How should a baby with lactose intolerance be fed?

How should a baby with lactose intolerance be fed?


The diet of a baby with lactose intolerance varies according to the type of intolerance. Babies under 6 months and with congenital lactose intolerance cannot receive breast milk, and the use of lactose-free infant formulas is recommended, as advised by the pediatrician.

Babies under 6 months of age and with secondary lactose intolerance, a type of intolerance that arises due to damage to the intestine caused by rotavirus or gastroenteritis, for example, can receive breast milk.

From 6 months onwards, which is the phase when other foods are introduced into the baby’s diet, it is important to also offer foods rich in calcium such as sardines, watercress, chickpeas and spinach. See other foods rich in calcium.

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How should the diet be

The diet of a baby with lactose intolerance varies depending on the type of intolerance.

1. Congenital lactose intolerance

This type of intolerance is a rare genetic change that occurs when the baby’s body cannot produce lactase, which is the enzyme responsible for the digestion and absorption of lactose. Learn more about the types of lactose intolerance.

In this case, the baby should not be breastfed, and the use of lactose-free infant formulas is recommended, such as Nan SL, lactose-free Aptamil ProExpert or Enfamil O-Lac Premium, as prescribed by the pediatrician.

Already in the food introduction phase, from 6 months onwards, it is important to include foods that are sources of calcium in the baby’s diet, such as sardines, spinach, beans and chickpeas. However, you should avoid offering foods containing lactose to your baby, such as yogurt, cheese and milk.

2. Secondary lactose intolerance

This type of intolerance can be temporary and is caused by damage to the intestinal cells that are responsible for the production of lactase, as in the case of prematurity, rotavirus or gastroenteritis, for example.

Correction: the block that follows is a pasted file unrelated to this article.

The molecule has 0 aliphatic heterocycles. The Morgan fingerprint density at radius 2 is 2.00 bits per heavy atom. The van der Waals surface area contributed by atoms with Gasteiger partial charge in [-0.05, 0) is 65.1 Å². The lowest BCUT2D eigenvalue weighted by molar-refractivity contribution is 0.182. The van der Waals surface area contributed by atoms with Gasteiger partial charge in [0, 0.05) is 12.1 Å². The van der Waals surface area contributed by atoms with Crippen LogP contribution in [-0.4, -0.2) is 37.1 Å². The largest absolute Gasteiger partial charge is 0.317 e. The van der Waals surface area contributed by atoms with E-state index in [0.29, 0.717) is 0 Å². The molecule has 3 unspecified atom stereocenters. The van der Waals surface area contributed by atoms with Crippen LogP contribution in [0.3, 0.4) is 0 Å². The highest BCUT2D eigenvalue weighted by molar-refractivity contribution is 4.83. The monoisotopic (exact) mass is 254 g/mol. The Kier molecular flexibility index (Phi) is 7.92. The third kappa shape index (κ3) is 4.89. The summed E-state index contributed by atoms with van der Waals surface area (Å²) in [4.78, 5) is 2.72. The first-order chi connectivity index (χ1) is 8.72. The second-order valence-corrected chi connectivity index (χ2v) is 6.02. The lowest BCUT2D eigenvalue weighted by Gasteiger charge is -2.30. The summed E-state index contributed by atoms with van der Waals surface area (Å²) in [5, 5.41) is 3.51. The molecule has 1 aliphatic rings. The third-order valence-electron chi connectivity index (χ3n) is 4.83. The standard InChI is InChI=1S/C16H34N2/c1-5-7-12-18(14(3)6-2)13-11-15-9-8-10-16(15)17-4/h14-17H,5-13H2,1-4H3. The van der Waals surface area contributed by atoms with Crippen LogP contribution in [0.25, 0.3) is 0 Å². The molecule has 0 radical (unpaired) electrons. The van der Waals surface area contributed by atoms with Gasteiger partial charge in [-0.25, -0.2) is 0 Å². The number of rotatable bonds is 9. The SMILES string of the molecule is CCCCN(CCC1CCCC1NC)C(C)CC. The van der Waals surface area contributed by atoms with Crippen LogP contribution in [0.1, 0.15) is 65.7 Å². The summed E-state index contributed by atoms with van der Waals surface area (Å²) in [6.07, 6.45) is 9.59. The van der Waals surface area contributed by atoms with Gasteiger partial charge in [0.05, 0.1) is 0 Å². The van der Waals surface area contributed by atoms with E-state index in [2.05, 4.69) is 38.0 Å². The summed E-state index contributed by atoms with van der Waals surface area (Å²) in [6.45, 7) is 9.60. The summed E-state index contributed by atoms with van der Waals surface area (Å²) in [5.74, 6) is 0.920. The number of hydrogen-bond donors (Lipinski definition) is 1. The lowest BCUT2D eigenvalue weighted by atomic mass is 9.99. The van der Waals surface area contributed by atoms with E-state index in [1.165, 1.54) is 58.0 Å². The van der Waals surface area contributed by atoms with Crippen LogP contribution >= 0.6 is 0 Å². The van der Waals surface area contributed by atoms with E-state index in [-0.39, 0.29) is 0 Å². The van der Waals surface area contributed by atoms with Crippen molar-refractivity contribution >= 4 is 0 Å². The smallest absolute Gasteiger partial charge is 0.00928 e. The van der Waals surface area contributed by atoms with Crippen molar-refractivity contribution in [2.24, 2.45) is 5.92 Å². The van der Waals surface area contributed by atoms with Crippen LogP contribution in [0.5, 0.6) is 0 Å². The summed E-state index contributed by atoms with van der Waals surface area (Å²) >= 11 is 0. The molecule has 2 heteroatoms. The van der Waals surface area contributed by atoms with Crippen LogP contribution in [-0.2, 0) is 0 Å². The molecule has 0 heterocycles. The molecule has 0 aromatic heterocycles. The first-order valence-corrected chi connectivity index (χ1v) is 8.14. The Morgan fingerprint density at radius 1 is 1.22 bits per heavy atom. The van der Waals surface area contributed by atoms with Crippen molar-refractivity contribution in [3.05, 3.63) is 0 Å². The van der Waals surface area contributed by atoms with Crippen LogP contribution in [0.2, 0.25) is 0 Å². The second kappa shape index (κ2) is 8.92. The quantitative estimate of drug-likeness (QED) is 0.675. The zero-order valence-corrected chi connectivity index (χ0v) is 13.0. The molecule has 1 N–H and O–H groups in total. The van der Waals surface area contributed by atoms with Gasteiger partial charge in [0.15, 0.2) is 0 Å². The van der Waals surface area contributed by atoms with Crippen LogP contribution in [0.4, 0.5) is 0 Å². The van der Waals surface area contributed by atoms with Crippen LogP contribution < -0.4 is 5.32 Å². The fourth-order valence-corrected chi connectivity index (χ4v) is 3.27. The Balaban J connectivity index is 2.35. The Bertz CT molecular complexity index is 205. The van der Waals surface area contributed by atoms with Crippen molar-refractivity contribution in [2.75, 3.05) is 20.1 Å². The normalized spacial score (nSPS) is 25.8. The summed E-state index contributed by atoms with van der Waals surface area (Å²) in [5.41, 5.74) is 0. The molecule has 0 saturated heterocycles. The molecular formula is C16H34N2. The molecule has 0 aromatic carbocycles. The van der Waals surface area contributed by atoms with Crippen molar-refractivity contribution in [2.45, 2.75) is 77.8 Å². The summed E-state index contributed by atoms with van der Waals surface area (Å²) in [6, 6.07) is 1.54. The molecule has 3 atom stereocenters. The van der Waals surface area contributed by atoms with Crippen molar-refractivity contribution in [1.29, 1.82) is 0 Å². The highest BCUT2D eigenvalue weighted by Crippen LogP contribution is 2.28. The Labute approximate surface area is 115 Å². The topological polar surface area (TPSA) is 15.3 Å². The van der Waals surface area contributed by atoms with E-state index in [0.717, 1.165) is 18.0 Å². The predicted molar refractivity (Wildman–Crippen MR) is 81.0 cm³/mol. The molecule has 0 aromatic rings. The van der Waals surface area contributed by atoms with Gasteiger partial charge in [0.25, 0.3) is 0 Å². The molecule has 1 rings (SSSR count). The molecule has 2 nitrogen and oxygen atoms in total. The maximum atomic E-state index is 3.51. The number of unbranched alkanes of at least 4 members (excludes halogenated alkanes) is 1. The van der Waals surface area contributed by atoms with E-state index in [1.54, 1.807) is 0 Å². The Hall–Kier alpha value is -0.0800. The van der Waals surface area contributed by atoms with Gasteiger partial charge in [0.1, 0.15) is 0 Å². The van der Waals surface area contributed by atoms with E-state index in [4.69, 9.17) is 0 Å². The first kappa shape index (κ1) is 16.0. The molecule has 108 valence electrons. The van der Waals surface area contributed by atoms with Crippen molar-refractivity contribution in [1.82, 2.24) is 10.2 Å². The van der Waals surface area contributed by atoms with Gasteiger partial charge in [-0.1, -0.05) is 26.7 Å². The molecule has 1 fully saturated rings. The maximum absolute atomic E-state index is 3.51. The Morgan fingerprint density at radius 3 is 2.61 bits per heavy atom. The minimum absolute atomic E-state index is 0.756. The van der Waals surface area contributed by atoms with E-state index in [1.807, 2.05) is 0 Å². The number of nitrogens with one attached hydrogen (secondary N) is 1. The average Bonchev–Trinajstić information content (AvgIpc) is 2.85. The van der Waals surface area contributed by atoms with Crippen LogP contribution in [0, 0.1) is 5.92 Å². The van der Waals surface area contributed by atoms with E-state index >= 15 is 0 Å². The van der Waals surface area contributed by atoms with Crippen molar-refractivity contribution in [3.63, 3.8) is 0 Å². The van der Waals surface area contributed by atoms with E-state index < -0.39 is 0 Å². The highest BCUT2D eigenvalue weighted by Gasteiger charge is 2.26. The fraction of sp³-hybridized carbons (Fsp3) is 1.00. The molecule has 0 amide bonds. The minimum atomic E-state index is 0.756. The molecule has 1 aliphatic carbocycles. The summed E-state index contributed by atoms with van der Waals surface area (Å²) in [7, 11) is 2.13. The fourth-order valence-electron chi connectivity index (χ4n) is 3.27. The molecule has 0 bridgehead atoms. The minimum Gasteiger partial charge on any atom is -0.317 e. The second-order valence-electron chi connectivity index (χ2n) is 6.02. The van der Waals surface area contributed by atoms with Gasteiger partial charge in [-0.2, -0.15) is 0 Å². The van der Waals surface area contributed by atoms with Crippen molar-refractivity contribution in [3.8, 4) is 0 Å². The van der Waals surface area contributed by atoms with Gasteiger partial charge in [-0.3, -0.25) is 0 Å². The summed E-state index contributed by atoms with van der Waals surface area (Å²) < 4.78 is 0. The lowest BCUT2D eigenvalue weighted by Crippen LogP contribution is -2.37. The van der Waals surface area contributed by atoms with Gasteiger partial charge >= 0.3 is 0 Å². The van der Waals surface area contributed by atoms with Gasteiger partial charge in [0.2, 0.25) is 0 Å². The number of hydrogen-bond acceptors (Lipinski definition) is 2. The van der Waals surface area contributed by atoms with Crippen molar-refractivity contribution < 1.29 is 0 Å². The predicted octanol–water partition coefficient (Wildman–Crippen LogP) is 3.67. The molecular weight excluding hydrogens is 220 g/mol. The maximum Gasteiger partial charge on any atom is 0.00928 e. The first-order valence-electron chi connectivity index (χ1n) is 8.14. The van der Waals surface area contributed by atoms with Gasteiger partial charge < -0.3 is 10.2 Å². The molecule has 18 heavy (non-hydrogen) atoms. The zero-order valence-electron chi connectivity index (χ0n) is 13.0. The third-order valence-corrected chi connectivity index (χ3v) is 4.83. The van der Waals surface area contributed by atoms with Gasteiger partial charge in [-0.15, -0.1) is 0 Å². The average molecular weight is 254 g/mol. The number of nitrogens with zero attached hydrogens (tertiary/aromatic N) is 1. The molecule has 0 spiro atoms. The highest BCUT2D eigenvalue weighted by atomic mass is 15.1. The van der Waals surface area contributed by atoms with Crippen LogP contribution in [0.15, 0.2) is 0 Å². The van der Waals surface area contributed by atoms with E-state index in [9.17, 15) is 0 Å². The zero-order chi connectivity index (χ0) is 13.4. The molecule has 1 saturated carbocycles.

When feeding babies with secondary lactose intolerance, breastfeeding or lactose-free infant formula should be maintained, according to the pediatrician’s prescription.

From 6 months onwards, the nutritionist, or pediatrician, may recommend eating small portions of foods with lactose and observing whether the child presents symptoms. This is because the degree of this type of intolerance varies from one baby to another.

Furthermore, foods rich in lactose, such as milk and dairy products, are also great sources of calcium and vitamin D, which are essential nutrients for the baby’s growth and development.

Difference between normal colic and lactose intolerance

The main difference between normal colic in babies and the symptoms of lactose intolerance is the intensity of the symptoms and the frequency with which they appear.

Babies who only breastfeed may have colic throughout the day, but these colic do not appear after every feeding. Babies with lactose intolerance may experience abdominal distension, excess gas and diarrhea that begin about 30 minutes after each feeding.

How is lactose intolerance diagnosed in babies

The diagnosis of lactose intolerance in babies must be made by a pediatrician, who will evaluate the signs and symptoms presented by the child.

In addition, the pediatrician may also order some tests to confirm the diagnosis and the amount of lactase that the body still produces, such as a respiratory test and stool acidity test. Find out about lactose intolerance exams and tests.